India is five and half hours ahead of GMT and does not observe daylight savings time, so in our summer, India is only four and a half hours ahead of GMT.
The currency in India is the Indian rupee, which is divided into 100 paise. Cash is available in denominations of one, two, five, ten, 20, 50, 100, 500 and 1000 Rs. Pounds and US Dollars are all easily exchanged in the country, but make sure that the bank notes are in good condition, as damaged bank notes will not be accepted (the same applies to India notes, so be sure not to accept notes that are torn or damaged). It’s possible to withdraw cash using a credit card in most major Indian cities, and in a number of hotels and shops, cards are accepted. In small towns, however, it can be more difficult to get cash. When paying by card, it is always advisable to alert your bank that you are going abroad, to avoid a machine swallowing your card, or it being declined.
Electricity and Plugs
220 volts in general. The sockets are often European, but many hotels have Indian Standard plugs (three large round pins). So a South Africa-India adapter is essential, as this format is not usually included in a universal adapter. Power cuts are fairly common across the country.
The opening hours of shops vary from one region to another, but most shops open every day at around 10:00 and close at 18:00, except on Sundays. Banks are usually open Monday to Friday from 10:00 to 14:00 and Saturday from 10:00 to 12:00. During festivals, some tourist sites may be closed, but religious monuments remain open. Outside of some of the main sites, there isn’t a set day that most tourist attractions are closed, so this can vary in different places – it is worth looking this information up before you travel. The Elephanta and Ajanta Caves are closed on Mondays, Ellora Caves on Tuesday, and the Taj Mahal on Fridays.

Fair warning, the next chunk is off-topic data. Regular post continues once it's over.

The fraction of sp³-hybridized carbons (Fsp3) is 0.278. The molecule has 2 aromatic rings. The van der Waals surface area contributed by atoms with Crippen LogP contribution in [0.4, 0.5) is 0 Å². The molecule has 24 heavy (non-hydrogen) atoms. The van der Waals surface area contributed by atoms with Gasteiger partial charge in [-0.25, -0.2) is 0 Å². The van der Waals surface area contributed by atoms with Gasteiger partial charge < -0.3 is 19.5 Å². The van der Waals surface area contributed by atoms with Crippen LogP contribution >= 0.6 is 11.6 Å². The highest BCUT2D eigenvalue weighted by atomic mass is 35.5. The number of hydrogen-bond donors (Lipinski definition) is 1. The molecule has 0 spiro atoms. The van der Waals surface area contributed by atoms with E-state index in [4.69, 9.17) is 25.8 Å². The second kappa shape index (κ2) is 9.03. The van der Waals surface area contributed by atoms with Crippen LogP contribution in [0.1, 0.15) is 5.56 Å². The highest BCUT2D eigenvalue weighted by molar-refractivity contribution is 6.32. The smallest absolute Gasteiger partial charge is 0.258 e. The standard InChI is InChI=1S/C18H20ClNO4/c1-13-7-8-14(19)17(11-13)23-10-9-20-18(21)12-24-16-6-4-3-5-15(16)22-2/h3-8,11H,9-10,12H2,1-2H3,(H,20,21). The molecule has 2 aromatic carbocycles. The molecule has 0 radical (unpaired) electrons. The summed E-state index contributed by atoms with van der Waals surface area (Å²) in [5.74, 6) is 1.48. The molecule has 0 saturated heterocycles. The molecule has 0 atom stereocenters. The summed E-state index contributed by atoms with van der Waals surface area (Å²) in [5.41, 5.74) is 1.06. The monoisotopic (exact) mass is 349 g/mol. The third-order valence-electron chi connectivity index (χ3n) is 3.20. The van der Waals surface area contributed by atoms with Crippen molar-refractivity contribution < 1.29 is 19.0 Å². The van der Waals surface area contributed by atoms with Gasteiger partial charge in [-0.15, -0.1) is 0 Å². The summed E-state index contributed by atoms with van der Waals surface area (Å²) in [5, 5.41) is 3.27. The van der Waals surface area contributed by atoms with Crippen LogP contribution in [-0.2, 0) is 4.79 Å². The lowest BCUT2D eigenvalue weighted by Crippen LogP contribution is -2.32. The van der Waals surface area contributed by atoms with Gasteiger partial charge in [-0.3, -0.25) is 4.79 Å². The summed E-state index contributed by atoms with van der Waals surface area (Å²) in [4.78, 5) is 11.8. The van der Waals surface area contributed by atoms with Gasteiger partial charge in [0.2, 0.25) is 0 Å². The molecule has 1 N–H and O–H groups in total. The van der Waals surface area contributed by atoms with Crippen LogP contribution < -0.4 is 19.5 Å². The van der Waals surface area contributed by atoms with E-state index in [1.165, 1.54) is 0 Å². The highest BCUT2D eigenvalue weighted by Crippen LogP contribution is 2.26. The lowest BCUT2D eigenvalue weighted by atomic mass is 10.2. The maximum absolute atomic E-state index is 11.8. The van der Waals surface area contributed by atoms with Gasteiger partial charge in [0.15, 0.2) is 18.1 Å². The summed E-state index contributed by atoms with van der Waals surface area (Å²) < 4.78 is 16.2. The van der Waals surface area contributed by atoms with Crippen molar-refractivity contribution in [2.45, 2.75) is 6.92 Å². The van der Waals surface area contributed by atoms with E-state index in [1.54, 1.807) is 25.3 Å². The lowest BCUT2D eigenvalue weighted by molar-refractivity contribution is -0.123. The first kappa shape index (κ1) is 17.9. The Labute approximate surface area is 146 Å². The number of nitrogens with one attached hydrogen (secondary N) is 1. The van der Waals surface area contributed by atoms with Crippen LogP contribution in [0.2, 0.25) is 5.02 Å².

The Indian press is widely available in several languages, and there are a number of daily English newspapers, including The Times of India, The Indian Express, The Hindu, The Hindustan Times, the Telegraph and the Economic Times. There are also several weekly English papers, such as India Today, Frontline and Outlook. As well as English publications, there are also many dailies in Hindi, and a lot of regional newspapers in regional languages. More and more private radio stations are popping up to compete with the national-owned All India Radio programs. The same applies for TV, as more channels are now competing with the nationally owned broadcaster, Doordashan, which shows all kinds of programmes, from religious programmes to sitcoms. Bollywood films - the nickname for films produced in Mumbai (Bombay) – are of course hugely popular and make India the largest producer of films in the world, with over 1,000 features a year. English TV channels that are available include the BBC, CNN, Star TV (owned by Rupert Murdoch), HBO, MTV and more.
The postal service in India is generally quite efficient, although this can vary depending on where you choose to post your mail from. It takes about a week for a letter sent from India to arrive in the UK. Post office opening hours in India are generally from 08:30 or 09:00 to 17:30 or 18:00 Monday to Friday.
To call India from the UK, dial 00 91 followed by the state code (without the first zero) then the number you want to call. To call the UK from India, dial 00 44 followed by the number you want to dial (without the first zero). Mobile phone reception is generally very good across India, except in more rural areas and in the Himalayas, where it may be poor.
Internet and Mobile Coverage
WiFi and 3G/4G is widely available across the country, and in most hotels the WiFi will be free of charge. Some restaurants, cafes, bars and other public spaces may also offer free WiFi.